Singer barred entry during U.K. tour
ALLISON CROWE ... tour continues in Germany.
Updated: May 27, 2009 3:58 PM
A Nanaimo-born singer songwriter and her band were refused entry into the United Kingdom due to what her manager is calling an unjust law.
Allison Crowe and her band – Billie Woods, Laurent Boucher and Dave Baird – were denied entry and sent back to Canada after 11 hours in British customs, where officers decided the musicians didn’t have the necessary security paperwork to enter the country.
“Allison and her band did nothing wrong,” said Adrian du Plessis, Crowe’s manager. “It’s not about Allison – it’s about the policy and the legislation.”
Since November of last year, the British government requires performance venues or presenters to register as presenting sponsors and apply for certificates of sponsorship for international artists. The rules apply for all artists, as well as educators and academics.
Du Plessis, Crowe and the two venues – one in London, the other in Edinburgh – were unaware of the new law.
After 11 hours in customs, where officers also refused entry on visitors’ grounds because Crowe and her band were now deemed “deceptive persons,” the musicians were deported to Canada.
After frantic calls to the German consulate in Canada and then officials in Germany, Crowe and the band flew back to Europe to continue the tour. They cleared entry into Germany without incident Sunday.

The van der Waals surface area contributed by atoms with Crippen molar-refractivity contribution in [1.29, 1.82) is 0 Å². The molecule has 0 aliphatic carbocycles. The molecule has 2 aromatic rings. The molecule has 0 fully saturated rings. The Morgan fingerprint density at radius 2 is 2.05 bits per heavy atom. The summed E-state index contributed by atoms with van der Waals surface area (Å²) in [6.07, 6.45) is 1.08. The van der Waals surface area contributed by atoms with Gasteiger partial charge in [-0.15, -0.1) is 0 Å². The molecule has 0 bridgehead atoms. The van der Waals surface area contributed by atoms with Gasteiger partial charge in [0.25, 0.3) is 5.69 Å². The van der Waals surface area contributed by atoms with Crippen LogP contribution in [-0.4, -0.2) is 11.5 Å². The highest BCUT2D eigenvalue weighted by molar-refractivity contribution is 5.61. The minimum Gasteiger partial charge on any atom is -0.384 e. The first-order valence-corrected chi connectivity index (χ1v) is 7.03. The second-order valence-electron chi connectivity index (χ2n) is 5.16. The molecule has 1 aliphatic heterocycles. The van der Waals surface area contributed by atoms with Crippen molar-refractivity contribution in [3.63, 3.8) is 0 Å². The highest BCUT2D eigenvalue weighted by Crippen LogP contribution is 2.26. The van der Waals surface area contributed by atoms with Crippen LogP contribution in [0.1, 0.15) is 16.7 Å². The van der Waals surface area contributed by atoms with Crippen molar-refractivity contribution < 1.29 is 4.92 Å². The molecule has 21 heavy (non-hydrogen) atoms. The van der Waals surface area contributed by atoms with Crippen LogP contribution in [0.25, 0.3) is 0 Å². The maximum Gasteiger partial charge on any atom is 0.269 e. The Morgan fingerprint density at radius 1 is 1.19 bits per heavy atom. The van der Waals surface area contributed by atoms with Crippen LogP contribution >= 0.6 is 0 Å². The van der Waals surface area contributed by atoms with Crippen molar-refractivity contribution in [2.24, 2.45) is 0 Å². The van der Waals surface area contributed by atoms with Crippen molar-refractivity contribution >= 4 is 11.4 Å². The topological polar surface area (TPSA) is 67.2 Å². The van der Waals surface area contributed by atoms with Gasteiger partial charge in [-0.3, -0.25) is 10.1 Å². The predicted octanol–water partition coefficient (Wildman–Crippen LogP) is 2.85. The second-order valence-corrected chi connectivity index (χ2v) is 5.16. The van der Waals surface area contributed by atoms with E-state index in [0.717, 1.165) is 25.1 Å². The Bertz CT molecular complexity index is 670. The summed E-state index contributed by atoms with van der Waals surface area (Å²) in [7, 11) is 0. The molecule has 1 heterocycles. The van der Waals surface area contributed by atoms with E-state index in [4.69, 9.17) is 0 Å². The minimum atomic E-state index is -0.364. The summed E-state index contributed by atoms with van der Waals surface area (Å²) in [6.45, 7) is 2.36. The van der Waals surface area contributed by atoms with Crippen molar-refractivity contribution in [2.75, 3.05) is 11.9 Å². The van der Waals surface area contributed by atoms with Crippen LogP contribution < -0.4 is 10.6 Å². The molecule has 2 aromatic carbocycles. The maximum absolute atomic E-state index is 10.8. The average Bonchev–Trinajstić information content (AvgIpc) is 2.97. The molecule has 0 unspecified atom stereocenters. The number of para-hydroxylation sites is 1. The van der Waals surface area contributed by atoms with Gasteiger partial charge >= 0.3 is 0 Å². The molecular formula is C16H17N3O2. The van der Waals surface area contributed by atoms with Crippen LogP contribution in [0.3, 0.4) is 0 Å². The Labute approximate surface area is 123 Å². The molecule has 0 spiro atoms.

“There’s no way this law can stay on the books – it’s unjust,” du Plessis said. “The U.K. is out of step with its neighbours.”
Stories of artists turned away at U.K. borders are becoming common – Globe and Mail columnist Leah McLaren spent 30 hours in airport customs before being escorted to an Air Canada flight to Toronto, and Russian pianist Grigory Sokolov was turned away despite performing regularly in Britain for the past 18 years.
Crowe, who last performed in the U.K. in October 2008 just a few weeks before the new rules took effect, doesn’t know when or if she’ll be able to perform in Britain again.
“No one knows the fallout or repercussions,” du Plessis said.
A grassroots movement is gaining support to have the legislation overturned. For more information, please visit www.petitiononline.com/MCvisit/petition.html